After considering the relevant factors, the Court finds that Defendants have not waived the right to compel arbitration.

B. Federal Arbitration Act

The Federal Arbitration Act ("FAA") "was enacted ... in response to widespread judicial hostility to arbitration agreements." Concepcion, 131 S. Ct. at 1745 (citation omitted). Section 2 of the FAA states: "A written provision in any ... contract evidencing a transaction involving commerce to settle by arbitration a controversy thereafter arising out of such contract or transaction ... shall be valid, irrevocable, and enforceable, save upon such grounds as exist at law or in equity for the revocation of any contract." 9 U.S.C. § 2. The Supreme Court has described Section 2 "as reflecting both a liberal federal policy favoring arbitration and the fundamental principle that arbitration is a matter of contract." Concepcion, 131 S. Ct. at 1745 (quotations omitted). "In line with these principles, courts must place arbitration agreements on an equal footing with other contracts, and enforce them according to their terms." Id. at 1745-46 (citations omitted).

"The final phrase of § 2 ... permits arbitration agreements to be declared unenforceable 'upon such grounds as exist at law or in equity for the revocation of any contract.' This saving clause permits agreements to arbitrate to be invalidated by generally applicable contract defenses, such as fraud, duress, or unconscionability, but not by defenses that apply only to arbitration or that derive their meaning from the fact that an agreement to arbitrate is at issue." Id. at 1746 (quotation omitted). "When state law prohibits outright the arbitration of a particular type of claim, the analysis is straightforward: The conflicting rule is displaced by the FAA." Id. at 1747 (citation omitted). "But the inquiry becomes more complex when a doctrine normally thought to be generally applicable, such as duress or ... unconscionability, is alleged to have been applied in a fashion that disfavors arbitration." Id. (citation omitted). "[A] court may not rely on the uniqueness of an agreement to arbitrate as a basis for a state-law holding that enforcement would be unconscionable, for this would enable the court to effect what the state legislature cannot." Id. (quotation omitted).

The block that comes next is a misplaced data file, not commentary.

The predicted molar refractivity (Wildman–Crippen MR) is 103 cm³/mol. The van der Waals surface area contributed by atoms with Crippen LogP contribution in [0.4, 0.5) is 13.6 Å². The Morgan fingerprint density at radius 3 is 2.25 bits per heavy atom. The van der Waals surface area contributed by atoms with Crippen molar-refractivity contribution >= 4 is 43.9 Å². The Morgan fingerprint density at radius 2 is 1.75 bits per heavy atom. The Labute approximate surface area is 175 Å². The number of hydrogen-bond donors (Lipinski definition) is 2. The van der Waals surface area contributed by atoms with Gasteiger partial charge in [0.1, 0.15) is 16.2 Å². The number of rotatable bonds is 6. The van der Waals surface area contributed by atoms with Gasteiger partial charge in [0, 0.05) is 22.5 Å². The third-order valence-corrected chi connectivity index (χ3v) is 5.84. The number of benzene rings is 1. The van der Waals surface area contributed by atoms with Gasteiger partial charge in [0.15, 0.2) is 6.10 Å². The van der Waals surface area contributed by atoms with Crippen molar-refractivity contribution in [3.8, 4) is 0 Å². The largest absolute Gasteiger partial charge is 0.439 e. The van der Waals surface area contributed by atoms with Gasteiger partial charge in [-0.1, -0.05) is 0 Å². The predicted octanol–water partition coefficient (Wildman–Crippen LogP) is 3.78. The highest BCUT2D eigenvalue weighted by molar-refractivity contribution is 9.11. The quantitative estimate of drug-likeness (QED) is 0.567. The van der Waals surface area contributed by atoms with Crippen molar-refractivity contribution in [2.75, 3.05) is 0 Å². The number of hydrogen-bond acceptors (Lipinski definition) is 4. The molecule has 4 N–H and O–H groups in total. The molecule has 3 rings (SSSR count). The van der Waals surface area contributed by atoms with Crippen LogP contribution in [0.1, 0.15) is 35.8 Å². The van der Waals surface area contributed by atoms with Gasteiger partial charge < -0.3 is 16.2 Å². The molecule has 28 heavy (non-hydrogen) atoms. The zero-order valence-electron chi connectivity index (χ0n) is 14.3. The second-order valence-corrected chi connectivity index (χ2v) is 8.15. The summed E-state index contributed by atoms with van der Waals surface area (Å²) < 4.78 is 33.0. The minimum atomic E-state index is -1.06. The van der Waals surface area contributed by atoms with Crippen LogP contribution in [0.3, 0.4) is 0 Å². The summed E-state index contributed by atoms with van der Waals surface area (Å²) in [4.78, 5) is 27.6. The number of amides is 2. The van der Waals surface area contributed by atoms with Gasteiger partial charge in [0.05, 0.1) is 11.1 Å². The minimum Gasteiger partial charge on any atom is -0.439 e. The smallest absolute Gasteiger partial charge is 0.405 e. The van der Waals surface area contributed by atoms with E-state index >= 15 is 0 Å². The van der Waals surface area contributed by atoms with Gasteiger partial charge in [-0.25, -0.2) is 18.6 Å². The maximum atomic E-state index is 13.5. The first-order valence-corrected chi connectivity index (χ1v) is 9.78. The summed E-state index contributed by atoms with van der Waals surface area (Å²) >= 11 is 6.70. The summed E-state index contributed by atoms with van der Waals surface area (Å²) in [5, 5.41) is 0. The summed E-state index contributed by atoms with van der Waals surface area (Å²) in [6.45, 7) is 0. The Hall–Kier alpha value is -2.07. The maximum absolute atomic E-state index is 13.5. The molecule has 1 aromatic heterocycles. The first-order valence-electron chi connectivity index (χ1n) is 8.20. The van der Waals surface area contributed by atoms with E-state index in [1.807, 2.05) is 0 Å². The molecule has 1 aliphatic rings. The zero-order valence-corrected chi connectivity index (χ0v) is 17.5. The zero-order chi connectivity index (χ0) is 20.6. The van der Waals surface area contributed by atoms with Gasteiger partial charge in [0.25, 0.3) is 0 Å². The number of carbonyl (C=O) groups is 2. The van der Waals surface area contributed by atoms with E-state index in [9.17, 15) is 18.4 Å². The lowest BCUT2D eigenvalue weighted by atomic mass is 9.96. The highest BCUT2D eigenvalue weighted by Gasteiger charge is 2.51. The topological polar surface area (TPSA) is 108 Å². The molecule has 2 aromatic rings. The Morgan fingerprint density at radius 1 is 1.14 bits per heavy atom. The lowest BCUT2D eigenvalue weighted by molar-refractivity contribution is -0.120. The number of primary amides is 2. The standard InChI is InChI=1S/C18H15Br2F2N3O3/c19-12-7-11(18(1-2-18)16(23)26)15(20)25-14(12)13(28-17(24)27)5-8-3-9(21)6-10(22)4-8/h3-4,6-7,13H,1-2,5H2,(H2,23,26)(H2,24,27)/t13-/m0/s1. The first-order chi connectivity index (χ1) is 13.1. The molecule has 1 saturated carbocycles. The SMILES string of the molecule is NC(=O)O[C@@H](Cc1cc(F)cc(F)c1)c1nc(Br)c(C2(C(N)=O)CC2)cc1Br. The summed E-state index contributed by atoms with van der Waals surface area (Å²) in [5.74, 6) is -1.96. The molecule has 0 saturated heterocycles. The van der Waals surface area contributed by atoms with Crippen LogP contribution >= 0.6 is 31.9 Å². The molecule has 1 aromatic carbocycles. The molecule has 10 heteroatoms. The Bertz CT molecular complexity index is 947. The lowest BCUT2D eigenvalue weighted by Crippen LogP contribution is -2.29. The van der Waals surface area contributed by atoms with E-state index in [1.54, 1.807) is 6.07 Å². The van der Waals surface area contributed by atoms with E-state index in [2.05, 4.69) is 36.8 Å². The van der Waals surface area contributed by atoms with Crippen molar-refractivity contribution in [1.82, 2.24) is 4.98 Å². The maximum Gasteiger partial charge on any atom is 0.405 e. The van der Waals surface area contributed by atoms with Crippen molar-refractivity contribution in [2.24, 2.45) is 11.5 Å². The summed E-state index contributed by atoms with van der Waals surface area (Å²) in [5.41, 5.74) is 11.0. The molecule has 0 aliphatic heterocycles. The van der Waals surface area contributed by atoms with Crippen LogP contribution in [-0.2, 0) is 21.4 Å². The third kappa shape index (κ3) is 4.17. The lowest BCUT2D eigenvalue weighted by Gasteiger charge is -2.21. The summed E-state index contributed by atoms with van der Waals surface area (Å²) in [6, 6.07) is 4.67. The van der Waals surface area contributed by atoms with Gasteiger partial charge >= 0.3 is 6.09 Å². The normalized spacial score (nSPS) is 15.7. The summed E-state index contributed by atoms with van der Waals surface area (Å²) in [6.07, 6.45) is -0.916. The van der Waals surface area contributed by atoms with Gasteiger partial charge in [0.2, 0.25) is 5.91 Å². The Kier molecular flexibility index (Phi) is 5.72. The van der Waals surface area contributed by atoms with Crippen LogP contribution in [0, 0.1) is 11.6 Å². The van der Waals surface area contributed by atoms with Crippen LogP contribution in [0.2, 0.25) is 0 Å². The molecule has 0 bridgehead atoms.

"Because the FAA mandates that district courts shall direct the parties to proceed to arbitration on issues as to which an arbitration agreement has been signed, the FAA limits courts' involvement to determining (1) whether a valid agreement to arbitrate exists and, if it does, (2) whether the agreement encompasses the dispute at issue." Cox v. Ocean View Hotel Corp., 533 F.3d 1114, 1119 (9th Cir. 2008) (emphasis in original; quotation omitted). "If the response is affirmative on both counts, then the [FAA] requires the court to enforce the arbitration agreement in accordance with its terms." Chiron Corp. v. Ortho Diagnostic Sys., Inc., 207 F.3d 1126, 1130 (9th Cir. 2000).

The FAA states that "[i]f the making of the arbitration agreement ... be in issue, the [district] court shall proceed summarily to the trial thereof." 9 U.S.C. § 4. "[T]o put such matters in issue, it is not sufficient for the party opposing arbitration to utter general denials of the facts on which the right to arbitration depends. If the party seeking arbitration has substantiated the entitlement by a showing of evidentiary facts, the party opposing may not rest on a denial but must submit evidentiary facts showing that there is a dispute of fact to be tried." Oppenheimer & Co., Inc. v. Neidhardt, 56 F.3d 352, 358 (2d Cir. 1995) (citations omitted). "[T]he party resisting arbitration bears the burden of proving that the claims at issue are unsuitable for arbitration." Green Tree Fin. Corp. v. Randolph, 531 U.S. 79, 91-92 (2000).

In this case, it is undisputed that the parties' arbitration agreement encompasses the dispute at issue. Plaintiff contends that the arbitration provisions in the Bonus Incentive Agreements are not valid and enforceable for the following reasons: (1) "the arbitration provision violates Section 7 of the [National Labor Relations Act]"; (2) "the arbitration provision violates [California Labor Code] ยง 206.5"; (3) "the arbitration provision is unenforceable because it was obtained ...